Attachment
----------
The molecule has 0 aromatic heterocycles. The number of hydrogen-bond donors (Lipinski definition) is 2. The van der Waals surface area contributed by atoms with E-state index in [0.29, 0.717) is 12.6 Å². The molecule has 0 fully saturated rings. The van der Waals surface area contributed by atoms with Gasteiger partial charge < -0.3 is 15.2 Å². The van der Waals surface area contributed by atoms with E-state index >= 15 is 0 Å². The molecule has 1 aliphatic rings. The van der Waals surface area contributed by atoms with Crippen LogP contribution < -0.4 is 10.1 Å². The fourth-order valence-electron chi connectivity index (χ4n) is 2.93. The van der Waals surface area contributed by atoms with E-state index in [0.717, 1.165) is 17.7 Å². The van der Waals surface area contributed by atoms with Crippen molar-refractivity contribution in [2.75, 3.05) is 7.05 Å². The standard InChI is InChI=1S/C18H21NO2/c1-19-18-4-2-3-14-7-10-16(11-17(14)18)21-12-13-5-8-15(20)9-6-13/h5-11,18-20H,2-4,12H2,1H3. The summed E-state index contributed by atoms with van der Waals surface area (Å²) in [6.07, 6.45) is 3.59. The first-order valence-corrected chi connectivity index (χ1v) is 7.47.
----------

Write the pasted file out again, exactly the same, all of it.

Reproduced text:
The molecule has 0 aromatic heterocycles. The number of hydrogen-bond donors (Lipinski definition) is 2. The van der Waals surface area contributed by atoms with E-state index in [0.29, 0.717) is 12.6 Å². The molecule has 0 fully saturated rings. The van der Waals surface area contributed by atoms with Gasteiger partial charge < -0.3 is 15.2 Å². The van der Waals surface area contributed by atoms with E-state index >= 15 is 0 Å². The molecule has 1 aliphatic rings. The van der Waals surface area contributed by atoms with Crippen LogP contribution < -0.4 is 10.1 Å². The fourth-order valence-electron chi connectivity index (χ4n) is 2.93. The van der Waals surface area contributed by atoms with E-state index in [0.717, 1.165) is 17.7 Å². The van der Waals surface area contributed by atoms with Crippen molar-refractivity contribution in [2.75, 3.05) is 7.05 Å². The standard InChI is InChI=1S/C18H21NO2/c1-19-18-4-2-3-14-7-10-16(11-17(14)18)21-12-13-5-8-15(20)9-6-13/h5-11,18-20H,2-4,12H2,1H3. The summed E-state index contributed by atoms with van der Waals surface area (Å²) in [6.07, 6.45) is 3.59. The first-order valence-corrected chi connectivity index (χ1v) is 7.47.